An annual programme that highlights all aspects of Sheffield's history is poised to return bigger then ever.
The city's Heritage Open Days take place in September - over two weekends rather than one, for the first time in their history - offering more than 100 free events from tours of notable buildings and talks that illuminate the lives of great Sheffield figures to more unusual activities with an inventive take on the city's past.
This year there is an overarching theme of 'extraordinary women', turning attention to those who are not regularly championed and commemorating the 100th anniversary of women gaining the vote.
The history festival's popularity in Sheffield has grown rapidly, with the number of individual happenings more than doubling since 2015 as new groups, societies and enthusiasts have become involved. It is a national initiative, but is co-ordinated locally by the Sheffield Civic Trust and relies on the efforts of volunteers.
Ethel Haythornthwaite - a World War One widow credited with saving the countryside around the city's boundary - artist Annie Bindon Carter, anti-slavery campaigner Mary Anne Rawson and Celtic ruler Cartimandua are among the women who will be recognised with talks and tours. People can learn about the work of Sheffield's female silversmiths at the Assay Office, and Manor Lodge's remarkable women are to be celebrated too.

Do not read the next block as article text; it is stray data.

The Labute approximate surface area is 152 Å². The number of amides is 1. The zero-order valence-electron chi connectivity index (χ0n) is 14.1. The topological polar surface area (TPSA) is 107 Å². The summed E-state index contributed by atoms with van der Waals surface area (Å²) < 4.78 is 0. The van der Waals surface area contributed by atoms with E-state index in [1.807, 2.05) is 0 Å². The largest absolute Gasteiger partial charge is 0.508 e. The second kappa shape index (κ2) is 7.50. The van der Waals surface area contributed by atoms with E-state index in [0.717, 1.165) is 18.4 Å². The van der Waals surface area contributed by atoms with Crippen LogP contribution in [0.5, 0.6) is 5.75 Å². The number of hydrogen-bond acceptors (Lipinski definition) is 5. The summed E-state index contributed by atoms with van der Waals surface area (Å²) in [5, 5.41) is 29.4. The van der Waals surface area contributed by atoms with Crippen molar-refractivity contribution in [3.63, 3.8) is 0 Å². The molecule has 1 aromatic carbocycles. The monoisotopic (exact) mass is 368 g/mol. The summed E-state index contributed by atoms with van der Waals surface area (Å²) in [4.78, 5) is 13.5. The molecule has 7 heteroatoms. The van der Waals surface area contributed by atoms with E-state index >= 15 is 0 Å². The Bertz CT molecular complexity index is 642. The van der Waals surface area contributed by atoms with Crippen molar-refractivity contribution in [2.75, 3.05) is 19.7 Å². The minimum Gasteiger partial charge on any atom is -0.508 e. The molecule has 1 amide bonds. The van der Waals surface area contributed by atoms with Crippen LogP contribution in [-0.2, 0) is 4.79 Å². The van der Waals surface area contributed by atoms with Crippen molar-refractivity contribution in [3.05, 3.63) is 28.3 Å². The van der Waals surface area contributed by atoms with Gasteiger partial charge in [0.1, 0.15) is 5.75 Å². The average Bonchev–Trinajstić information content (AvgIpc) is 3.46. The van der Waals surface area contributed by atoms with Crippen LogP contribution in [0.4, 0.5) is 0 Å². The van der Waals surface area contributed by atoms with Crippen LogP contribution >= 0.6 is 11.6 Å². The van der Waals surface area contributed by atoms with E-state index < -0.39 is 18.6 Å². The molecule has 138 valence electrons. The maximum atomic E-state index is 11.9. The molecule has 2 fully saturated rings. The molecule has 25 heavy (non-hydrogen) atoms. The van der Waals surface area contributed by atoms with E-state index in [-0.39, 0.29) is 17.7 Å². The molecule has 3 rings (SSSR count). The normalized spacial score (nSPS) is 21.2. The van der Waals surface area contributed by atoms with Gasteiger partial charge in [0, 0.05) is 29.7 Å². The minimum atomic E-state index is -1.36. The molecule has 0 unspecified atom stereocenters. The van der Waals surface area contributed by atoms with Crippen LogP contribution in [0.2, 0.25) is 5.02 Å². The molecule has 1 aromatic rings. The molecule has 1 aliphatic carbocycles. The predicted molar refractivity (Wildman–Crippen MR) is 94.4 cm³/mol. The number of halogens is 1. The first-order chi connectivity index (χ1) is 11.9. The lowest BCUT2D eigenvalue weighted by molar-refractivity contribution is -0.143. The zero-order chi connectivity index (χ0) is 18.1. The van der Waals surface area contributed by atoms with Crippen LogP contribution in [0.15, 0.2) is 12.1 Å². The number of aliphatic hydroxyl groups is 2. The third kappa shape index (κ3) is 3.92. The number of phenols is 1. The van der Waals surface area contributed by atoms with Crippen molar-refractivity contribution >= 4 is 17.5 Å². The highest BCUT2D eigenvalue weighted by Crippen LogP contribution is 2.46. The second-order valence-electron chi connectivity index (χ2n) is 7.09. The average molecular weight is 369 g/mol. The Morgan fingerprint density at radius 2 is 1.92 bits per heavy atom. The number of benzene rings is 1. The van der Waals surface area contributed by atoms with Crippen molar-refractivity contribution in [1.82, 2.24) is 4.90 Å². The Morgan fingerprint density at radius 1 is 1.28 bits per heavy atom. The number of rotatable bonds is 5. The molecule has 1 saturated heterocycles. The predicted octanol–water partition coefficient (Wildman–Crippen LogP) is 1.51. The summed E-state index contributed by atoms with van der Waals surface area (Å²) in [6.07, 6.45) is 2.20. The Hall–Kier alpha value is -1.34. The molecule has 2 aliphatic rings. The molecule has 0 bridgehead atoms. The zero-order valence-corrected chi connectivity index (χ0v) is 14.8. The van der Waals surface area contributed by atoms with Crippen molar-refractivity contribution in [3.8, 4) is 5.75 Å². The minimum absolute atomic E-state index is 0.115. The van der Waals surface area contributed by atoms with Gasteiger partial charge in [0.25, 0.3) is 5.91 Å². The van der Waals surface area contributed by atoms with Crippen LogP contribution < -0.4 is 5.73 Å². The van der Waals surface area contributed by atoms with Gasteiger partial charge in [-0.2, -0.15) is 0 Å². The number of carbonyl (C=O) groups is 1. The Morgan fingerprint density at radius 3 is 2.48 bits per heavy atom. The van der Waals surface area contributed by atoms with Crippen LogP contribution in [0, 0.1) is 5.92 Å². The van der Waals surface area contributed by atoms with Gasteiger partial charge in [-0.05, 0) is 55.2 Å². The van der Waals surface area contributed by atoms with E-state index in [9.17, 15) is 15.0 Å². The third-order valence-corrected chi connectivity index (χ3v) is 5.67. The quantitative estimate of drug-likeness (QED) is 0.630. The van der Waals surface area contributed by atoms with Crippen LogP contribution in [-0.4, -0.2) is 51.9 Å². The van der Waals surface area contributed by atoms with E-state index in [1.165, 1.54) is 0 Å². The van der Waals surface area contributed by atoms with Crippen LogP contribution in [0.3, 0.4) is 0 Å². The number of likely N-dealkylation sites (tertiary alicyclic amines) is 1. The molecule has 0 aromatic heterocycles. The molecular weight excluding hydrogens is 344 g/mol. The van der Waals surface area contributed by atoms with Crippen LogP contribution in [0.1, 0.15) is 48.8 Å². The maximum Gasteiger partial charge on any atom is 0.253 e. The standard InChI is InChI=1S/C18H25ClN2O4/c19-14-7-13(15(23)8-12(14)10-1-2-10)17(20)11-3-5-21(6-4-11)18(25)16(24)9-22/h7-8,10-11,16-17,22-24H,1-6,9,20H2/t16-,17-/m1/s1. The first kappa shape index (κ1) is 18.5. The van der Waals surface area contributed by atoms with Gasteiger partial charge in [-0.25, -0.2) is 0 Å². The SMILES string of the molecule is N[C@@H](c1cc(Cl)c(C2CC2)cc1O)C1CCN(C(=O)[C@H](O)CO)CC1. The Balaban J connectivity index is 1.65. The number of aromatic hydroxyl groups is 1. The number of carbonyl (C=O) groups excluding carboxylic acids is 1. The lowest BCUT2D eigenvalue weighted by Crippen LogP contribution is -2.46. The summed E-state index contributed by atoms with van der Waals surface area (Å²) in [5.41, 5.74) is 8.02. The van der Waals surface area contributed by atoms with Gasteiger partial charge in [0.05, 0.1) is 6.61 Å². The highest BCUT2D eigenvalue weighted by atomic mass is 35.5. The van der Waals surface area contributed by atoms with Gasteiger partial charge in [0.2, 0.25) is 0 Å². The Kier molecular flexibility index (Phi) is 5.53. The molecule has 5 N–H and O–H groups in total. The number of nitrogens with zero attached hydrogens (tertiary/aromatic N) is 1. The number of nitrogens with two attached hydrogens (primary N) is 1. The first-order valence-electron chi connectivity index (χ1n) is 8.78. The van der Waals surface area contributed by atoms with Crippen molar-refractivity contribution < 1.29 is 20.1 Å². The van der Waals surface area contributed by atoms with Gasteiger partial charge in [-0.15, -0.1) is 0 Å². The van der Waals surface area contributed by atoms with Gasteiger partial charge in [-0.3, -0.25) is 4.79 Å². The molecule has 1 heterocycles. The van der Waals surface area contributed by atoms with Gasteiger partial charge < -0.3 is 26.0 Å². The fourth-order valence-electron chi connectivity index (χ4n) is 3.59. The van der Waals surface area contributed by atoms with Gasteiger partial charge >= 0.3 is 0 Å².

On a similarly timely note, the All Good Stuff gallery at Butcher Works – a restored cutlery factory – is hosting an exhibition inspired by the Windrush migrants, the first of whom arrived in Britain from the Caribbean on the Empire Windrush ship 70 years ago. Artists, makers and writers are being invited to submit pieces.
The programme features many new additions - Sheffield Hallam University's Institute of Arts, at the former Head Post Office in Fitzalan Square, is welcoming visitors for its 175th anniversary and the hospital archives at the Northern General are running special tours. The Burton Street Foundation - the disability charity based at a former Victorian school in Hillsborough - is holding 'then and now' walks around the site, and people can learn about the restoration of the Merlin Theatre in Nether Edge.
Abbeydale Picture House; Beauchief Abbey; the Cutlers' Hall; Grenoside Reading Room; Kenwood Hall Hotel; the Madina Mosque on Wolseley Road and Tapton Hall in Crosspool are opening their doors, along with several churches, among them St Marks in Broomhill, All Saints Ecclesall, St Mary's at Handsworth and Hill Top Chapel in Attercliffe.
People can go 'drainspotting' - walks focusing on the features of Sheffield's pavements - or join a guided stroll looking at the city's role in shaping the rules of football. The Electric Works near the railway station will illustrate the area's modern heritage of digital creativity.
As is traditional, the city's manufacturing history has a strong presence. Nigel Tyas Ironwork in Penistone, Grenoside Steel Works' furnace cellar and Wortley Top Forge will be demonstrating the skills that made Sheffield an industrial powerhouse.
This year's open days coincide with archaeological digs at the site of the lost Sheffield Castle; experts will lead tours of the excavation plot, and visitors themselves can pick up a trowel and help out under the guidance of specialists.
Most of the open days require places to be booked in advance, and in many cases only limited numbers can be catered for. Events are happening from September 6 to 9, and 13 to 16.
Visit www.heritageopendays.org.uk for details.